Another bankruptcy court—this time in New York—has weighed in on the issue of whether “make whole” provisions are enforceable in bankruptcy. See In re MPM Silicones, LLC, et al. (a/k/a Momentive Performance Materials).
What is a “make whole” provision? It is a provision in a loan agreement or indenture that requires a borrower to pay the lender a premium for any payment made by the borrower prior to its due date. The premium is intended to compensate the lender for the interest that it would have otherwise earned on the outstanding obligation had it not been prepaid.
What is the problem in bankruptcy? The filing of bankruptcy by a borrower automatically accelerates all obligations owed to the lender making the obligations due and owing. That is what happened to Momentive. Bankruptcy was filed, the obligations were automatically accelerated and then Momentive sought to pay the noteholders under a plan but did not provide for payment of the make whole premium. Momentive argued that because the payment would be received after maturity, it was not a prepayment prior to maturity and therefore the make whole provision did not apply. The Bankruptcy Court agreed, finding that the contractual language providing for the make whole payment did not specifically provide for a payment after acceleration.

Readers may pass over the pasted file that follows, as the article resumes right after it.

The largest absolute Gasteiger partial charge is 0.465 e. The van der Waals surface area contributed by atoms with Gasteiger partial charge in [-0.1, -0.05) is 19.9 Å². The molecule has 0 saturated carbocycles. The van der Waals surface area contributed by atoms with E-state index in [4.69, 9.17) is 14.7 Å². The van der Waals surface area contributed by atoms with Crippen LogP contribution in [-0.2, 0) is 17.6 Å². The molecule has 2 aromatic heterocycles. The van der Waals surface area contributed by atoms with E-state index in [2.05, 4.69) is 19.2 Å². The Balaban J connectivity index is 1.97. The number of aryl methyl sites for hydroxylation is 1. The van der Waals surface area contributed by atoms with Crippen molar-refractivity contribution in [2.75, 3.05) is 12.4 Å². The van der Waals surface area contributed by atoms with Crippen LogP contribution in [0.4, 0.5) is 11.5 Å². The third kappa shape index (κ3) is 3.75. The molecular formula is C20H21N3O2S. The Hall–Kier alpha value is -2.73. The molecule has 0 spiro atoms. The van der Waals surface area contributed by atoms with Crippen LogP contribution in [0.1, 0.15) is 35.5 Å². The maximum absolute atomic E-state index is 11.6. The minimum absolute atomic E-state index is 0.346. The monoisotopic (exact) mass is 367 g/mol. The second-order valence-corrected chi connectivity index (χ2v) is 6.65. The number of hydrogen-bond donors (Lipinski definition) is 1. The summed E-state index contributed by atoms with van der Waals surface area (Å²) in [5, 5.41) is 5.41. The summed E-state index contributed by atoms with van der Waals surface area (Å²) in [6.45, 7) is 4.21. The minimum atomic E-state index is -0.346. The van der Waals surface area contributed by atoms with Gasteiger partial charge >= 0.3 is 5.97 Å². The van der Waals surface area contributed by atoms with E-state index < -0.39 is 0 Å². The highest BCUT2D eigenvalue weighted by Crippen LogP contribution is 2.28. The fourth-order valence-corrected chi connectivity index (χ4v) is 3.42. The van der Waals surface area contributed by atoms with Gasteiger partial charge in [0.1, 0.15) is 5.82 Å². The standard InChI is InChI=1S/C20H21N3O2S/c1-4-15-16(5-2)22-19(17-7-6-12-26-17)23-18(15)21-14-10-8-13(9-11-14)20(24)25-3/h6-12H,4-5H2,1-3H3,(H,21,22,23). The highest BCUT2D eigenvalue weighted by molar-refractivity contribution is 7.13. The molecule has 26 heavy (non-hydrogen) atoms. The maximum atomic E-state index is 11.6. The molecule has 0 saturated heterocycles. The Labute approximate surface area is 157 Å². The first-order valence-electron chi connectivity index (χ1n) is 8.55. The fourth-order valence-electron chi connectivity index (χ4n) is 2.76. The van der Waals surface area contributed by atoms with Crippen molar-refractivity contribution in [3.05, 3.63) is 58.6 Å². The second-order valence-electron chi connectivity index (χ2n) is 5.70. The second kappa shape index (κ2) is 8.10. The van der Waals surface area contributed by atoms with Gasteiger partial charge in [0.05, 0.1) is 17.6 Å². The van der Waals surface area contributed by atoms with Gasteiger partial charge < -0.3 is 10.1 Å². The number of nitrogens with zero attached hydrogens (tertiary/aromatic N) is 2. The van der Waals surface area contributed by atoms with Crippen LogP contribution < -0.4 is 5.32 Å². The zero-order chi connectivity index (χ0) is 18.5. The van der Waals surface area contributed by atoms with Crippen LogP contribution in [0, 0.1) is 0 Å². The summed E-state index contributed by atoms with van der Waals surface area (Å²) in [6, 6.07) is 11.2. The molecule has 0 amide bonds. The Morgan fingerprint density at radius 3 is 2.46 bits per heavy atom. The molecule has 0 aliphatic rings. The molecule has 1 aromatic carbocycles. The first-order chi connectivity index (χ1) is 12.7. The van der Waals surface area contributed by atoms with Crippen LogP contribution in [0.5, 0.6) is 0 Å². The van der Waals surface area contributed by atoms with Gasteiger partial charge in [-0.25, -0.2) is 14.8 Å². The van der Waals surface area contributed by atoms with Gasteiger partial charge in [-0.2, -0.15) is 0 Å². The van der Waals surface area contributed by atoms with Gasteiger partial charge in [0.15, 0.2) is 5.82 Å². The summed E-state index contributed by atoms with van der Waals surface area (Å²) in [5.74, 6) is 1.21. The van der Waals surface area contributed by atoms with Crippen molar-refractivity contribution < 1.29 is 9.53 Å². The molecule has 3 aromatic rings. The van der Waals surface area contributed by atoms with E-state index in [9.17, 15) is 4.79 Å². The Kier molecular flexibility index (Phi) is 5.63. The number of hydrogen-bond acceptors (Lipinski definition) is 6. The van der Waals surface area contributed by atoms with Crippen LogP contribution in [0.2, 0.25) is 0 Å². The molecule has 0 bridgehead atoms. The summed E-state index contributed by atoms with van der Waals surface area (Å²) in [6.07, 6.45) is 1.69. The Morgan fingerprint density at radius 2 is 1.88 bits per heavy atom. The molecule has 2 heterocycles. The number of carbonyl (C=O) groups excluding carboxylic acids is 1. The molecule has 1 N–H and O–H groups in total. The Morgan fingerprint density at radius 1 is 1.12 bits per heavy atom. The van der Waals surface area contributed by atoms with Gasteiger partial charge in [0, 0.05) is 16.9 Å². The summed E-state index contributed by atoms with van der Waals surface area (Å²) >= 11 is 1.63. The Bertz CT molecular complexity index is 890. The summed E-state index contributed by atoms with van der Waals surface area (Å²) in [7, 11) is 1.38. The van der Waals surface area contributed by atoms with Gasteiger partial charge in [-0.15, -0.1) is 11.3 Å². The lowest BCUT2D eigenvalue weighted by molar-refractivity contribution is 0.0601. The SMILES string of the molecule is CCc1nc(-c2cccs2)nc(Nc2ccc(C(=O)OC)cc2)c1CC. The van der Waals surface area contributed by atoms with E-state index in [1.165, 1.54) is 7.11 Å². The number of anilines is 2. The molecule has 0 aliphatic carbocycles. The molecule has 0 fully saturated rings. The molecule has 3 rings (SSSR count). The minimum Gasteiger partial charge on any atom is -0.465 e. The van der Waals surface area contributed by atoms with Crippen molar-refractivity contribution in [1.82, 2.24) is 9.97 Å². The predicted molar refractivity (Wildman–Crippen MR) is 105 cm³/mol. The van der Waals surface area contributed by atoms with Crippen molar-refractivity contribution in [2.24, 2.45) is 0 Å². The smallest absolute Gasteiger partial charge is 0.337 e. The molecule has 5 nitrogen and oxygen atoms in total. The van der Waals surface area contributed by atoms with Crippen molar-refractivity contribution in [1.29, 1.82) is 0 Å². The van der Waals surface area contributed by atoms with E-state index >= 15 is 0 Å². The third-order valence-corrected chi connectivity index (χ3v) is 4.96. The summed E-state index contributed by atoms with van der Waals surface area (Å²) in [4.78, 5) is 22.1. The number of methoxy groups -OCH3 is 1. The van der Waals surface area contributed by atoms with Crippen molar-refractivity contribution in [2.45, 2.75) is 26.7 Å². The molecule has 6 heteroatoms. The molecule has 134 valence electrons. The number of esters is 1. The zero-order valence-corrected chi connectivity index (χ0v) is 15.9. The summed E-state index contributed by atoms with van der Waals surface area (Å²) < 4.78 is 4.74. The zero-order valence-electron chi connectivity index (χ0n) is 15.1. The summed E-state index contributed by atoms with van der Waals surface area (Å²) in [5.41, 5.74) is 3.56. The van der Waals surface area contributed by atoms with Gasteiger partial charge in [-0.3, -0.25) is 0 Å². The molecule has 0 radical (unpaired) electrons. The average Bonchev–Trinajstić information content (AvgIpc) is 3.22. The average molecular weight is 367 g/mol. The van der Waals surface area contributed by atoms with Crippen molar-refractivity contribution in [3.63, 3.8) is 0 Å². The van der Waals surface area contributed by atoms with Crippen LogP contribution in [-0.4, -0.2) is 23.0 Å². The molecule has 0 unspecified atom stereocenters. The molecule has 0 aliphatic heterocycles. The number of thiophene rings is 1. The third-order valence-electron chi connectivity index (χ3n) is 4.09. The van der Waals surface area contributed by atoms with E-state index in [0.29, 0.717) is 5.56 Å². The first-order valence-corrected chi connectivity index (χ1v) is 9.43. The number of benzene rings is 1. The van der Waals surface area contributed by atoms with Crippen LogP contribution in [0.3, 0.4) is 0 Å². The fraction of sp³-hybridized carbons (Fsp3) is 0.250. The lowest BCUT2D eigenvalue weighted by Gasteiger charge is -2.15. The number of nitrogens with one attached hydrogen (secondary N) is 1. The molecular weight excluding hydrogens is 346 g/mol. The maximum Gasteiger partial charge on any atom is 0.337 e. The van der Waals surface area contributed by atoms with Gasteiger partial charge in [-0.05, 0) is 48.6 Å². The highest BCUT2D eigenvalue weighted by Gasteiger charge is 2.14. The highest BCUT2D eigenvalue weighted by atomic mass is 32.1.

What can be done to protect “make whole” provisions? Enforcement is a matter of state contract law. Careful drafting with the following points in mind is critical:
- Avoid any ambiguity about what triggers the payment.
- Clearly state that the make whole premium is payable regardless of acceleration or other enforcement actions taken by the lender.
- Limit the amount of the make whole premium so that it is proportionate to the lender’s expected loss due to early repayment. Avoid any appearance of imposing an impermissible penalty on the borrower.
- If the obligations are secured, be clear in the collateral documents that the make whole obligations are secured as well.
Is this decision part of a trend? Yes. Similar recent cases include In re Denver Merchandise Mart, Inc. (5th Cir.) (denying make whole claim), In re AMR Corporation (2d Cir.) (denying make whole claim), and In re School Specialty, Inc. (Delaware Bankruptcy Court) (allowing make whole claim because, among other things, the language in contract was clear).